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Letters to a Young Manager

1,008 Rejections, #101
LTYM > Innovation

Dear Sophie,
Apocryphal stories about Colonel Sanders, the founder of Kentucky Fried Chicken abound. Already a senior, he traveled far and wide to get restaurants to franchise his recipe in return for pennies per chicken sold. The story has it that he got 1,008 rejections before he made his first sale.

Thomas Edison is said to have run 10,000 experiments before finding the right filament to make the electric light bulb. When asked how he could stomach failing 10,000 times, he is purported to have said "I have not failed. I've just found 10,000 ways that won't work."

Persistence is in short supply today. We expect the fast solution, and often get derailed by failure. But something I learned from the sales guru, Tom Hopkins, is that each rejection is a closer step to a solution [1]. And that's how it is with experimenting. To use another metaphor, there will be many strikeouts on your way to a home run. Just look up Babe Ruth's record. [2]

One maxim I've learned: there is no innovation without failure. So practice patience along with your persistence.
Best regards,

[1] Kevin Daum, "10 Surprising Success Tips from Amazing Sales Guru Tom Hopkins," Inc., Nov. 22, 2013,
[2] Babe Ruth struck out 1330 times while hitting 708 home runs; Barry Bonds had 762 home runs and how many strikeouts? 1,539. And who is the strikeout leader? Mr. October, Reggie Jackson, with 2,597. He also hit 563 home runs.
Strikeout stats:
Home run stats:


Persistence pays

Discussion Questions:

1. How do you feel after a failure? What do you do about it?
2. Does your organization have a high or low tolerance for failure?
3. How can you re-frame a setback like Edison and Hopkins did?

For Further Reading:

See "Rejections into Opportunities," Story #626.

© Copyright 2005, 2024, E. G. Happ, All Rights Reserved.

Colonel Sanders 1,008 rejections before he sold an investor on his recipe

There is no mention of the history of rejections during the two-year road trip he took in the 1950's franchising his recipe.:

"With his monetary capital depleted, Sanders realized he could not open another restaurant, but he did realize that with what capital he had he could try to sell rights or franchises to his special recipe, which had been successful at two locations. So, at age 66, when most men would have retired, Sanders hit the road to sell his then not-so-famous recipe.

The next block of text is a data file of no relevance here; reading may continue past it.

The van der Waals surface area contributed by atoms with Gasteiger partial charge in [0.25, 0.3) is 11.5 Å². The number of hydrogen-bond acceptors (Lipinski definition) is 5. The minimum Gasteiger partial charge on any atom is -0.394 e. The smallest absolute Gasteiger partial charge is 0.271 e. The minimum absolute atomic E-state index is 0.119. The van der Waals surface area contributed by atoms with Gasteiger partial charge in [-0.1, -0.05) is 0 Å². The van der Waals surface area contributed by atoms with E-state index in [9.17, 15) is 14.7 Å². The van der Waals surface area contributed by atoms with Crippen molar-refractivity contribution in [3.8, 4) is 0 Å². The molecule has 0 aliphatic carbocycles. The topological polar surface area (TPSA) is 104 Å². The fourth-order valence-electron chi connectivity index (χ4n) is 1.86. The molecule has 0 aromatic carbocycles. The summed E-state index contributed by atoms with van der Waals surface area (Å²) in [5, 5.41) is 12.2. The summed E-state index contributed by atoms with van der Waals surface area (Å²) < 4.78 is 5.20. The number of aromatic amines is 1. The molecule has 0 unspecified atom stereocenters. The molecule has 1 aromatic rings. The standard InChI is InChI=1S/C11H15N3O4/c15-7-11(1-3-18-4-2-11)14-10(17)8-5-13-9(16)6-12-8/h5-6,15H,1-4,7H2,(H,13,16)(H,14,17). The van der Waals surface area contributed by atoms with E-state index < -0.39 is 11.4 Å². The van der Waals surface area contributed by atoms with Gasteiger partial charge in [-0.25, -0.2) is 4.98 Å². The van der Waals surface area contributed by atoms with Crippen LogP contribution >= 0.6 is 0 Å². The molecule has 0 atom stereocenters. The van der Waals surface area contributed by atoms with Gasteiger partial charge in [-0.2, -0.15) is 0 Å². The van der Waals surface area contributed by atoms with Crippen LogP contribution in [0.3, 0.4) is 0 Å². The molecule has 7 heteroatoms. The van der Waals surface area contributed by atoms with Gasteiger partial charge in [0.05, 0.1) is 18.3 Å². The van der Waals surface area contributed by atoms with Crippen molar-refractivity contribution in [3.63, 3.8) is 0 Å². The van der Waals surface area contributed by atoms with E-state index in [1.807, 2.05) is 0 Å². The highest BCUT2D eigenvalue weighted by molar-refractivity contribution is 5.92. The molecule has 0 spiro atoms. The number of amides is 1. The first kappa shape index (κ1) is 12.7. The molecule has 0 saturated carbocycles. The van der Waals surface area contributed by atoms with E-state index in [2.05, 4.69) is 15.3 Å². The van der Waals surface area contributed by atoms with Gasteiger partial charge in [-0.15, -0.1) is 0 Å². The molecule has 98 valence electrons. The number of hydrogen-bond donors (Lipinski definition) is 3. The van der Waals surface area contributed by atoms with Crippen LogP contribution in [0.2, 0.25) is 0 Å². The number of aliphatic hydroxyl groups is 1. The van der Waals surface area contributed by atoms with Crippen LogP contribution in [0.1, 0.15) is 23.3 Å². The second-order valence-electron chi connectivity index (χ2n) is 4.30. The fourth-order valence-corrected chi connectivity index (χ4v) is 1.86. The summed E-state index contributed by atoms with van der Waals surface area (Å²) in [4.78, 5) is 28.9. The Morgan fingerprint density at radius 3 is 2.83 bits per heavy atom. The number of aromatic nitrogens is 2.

In order to make the sale, Sanders would stop at a restaurant, prepare the chicken free, using the special recipe, and then let the owner decide whether he wished to acquire a franchise. The fee was rather modest—four cents per chicken (later increased to five cents). Sanders often tried the chicken himself after preparing it, so he generally got at least one free meal at each stop. Even early in his attempt to sell franchises, Sanders always looked for a quality restaurant—one that would maintain his reputation for a fine product."

The legend is cited here:

"When Colonel Sanders was 65 years old, he received his first social security cheque of US$99 (S$170). He was broke. His only asset was a secret fried chicken recipe. He left his home in Kentucky and travelled to many states in the United States to sell this recipe.
He offered his secret recipe to many restaurant owners for free. All he wanted in return was a small percentage of the sales.
Over 1,000 restaurants rejected his offer. How many of you would have quit after making one or two unsuccessful sales calls? On his 1,009th sales visit, one restaurant finally accepted his offer.
Today, Kentucky Fried Chicken outlets and Colonel Sanders statues are found all over the world. "

See his memoir for possible quotes:

Life as I have known it has been finger lickin' good (Unknown Binding)
Harland Sanders


The Thomas Edison story of the incandescent light bulb may be more interesting (and verifiable:)

"Edison, like others before him, conceived the idea of a light with a glowing wire, or filament, made of a substance that could endure very high temperatures without fusing, melting, or burning out. After hundreds of trials and more than a year of steady work, Edison developed a high-resistance carbon-thread filament that burned steadily for more than 40 hours. Although not the first incandescent electric light, it was the first practical one because it used a small current and, in addition, lasted a long time without burning out."

I love the failure quote here:
In 1876, in Menlo Park, New Jersey, Edison founded his famous "invention factory." "The Wizard of Menlo Park" was a workaholic and a demanding employer, but he did not resent failures in the lab: "That's one more way it won't work, so we're closer to a solution." Edison's first great Menlo Park invention was the phonograph (1877), although he did not bring it to market for ten years. He was busy with his greatest project: a workable electric light system that would replace candles and gaslight forever, at home and in public.

In 1878, Edison created his prototype incandescent light bulb: a thin strip of paper, attached to wires, enclosed in a vacuum inside a glass bulb. When electricity flowed into the paper "filament," it heated up, and glowed. The only problem was that the paper burnt out very quickly. After thousands of tests, an "Edison Pioneer," Lewis H. Latimer, found the optimal filament material: carbonized cotton thread (1897).